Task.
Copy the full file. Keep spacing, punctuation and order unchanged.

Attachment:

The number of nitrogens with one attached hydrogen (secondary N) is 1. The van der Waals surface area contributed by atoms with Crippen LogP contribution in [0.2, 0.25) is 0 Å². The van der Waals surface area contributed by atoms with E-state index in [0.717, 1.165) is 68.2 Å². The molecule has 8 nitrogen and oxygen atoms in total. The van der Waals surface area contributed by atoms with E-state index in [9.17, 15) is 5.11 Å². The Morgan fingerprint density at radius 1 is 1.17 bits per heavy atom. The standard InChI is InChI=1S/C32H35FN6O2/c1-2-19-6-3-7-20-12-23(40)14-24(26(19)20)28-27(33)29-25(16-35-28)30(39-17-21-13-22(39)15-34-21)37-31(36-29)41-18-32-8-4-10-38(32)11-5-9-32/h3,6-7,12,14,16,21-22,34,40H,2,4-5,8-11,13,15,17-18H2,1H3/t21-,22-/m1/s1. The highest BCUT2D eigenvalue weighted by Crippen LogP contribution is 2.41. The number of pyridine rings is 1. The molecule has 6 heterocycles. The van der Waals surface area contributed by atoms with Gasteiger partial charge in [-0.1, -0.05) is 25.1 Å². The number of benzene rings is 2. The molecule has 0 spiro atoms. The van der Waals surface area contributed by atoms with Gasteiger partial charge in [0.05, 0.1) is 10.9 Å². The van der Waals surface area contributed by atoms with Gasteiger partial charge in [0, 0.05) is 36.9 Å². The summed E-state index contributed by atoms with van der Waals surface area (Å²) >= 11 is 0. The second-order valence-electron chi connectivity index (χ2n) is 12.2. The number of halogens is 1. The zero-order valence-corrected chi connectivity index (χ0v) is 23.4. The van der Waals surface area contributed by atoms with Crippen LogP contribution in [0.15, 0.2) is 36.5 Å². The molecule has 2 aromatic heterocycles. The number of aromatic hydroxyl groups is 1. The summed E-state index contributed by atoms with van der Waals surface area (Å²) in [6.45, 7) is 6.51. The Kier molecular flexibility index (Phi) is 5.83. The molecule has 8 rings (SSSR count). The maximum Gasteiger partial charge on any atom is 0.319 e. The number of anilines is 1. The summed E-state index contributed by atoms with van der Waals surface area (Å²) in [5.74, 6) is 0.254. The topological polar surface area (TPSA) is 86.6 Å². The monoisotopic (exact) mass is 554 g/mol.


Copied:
The number of nitrogens with one attached hydrogen (secondary N) is 1. The van der Waals surface area contributed by atoms with Crippen LogP contribution in [0.2, 0.25) is 0 Å². The van der Waals surface area contributed by atoms with E-state index in [0.717, 1.165) is 68.2 Å². The molecule has 8 nitrogen and oxygen atoms in total. The van der Waals surface area contributed by atoms with E-state index in [9.17, 15) is 5.11 Å². The Morgan fingerprint density at radius 1 is 1.17 bits per heavy atom. The standard InChI is InChI=1S/C32H35FN6O2/c1-2-19-6-3-7-20-12-23(40)14-24(26(19)20)28-27(33)29-25(16-35-28)30(39-17-21-13-22(39)15-34-21)37-31(36-29)41-18-32-8-4-10-38(32)11-5-9-32/h3,6-7,12,14,16,21-22,34,40H,2,4-5,8-11,13,15,17-18H2,1H3/t21-,22-/m1/s1. The highest BCUT2D eigenvalue weighted by Crippen LogP contribution is 2.41. The number of pyridine rings is 1. The molecule has 6 heterocycles. The van der Waals surface area contributed by atoms with Gasteiger partial charge in [-0.1, -0.05) is 25.1 Å². The number of benzene rings is 2. The molecule has 0 spiro atoms. The van der Waals surface area contributed by atoms with Gasteiger partial charge in [0.05, 0.1) is 10.9 Å². The van der Waals surface area contributed by atoms with Gasteiger partial charge in [0, 0.05) is 36.9 Å². The summed E-state index contributed by atoms with van der Waals surface area (Å²) >= 11 is 0. The second-order valence-electron chi connectivity index (χ2n) is 12.2. The number of halogens is 1. The zero-order valence-corrected chi connectivity index (χ0v) is 23.4. The van der Waals surface area contributed by atoms with Crippen LogP contribution in [0.15, 0.2) is 36.5 Å². The molecule has 2 aromatic heterocycles. The number of aromatic hydroxyl groups is 1. The summed E-state index contributed by atoms with van der Waals surface area (Å²) in [6.45, 7) is 6.51. The Kier molecular flexibility index (Phi) is 5.83. The molecule has 8 rings (SSSR count). The maximum Gasteiger partial charge on any atom is 0.319 e. The number of anilines is 1. The summed E-state index contributed by atoms with van der Waals surface area (Å²) in [5.74, 6) is 0.254. The topological polar surface area (TPSA) is 86.6 Å². The monoisotopic (exact) mass is 554 g/mol.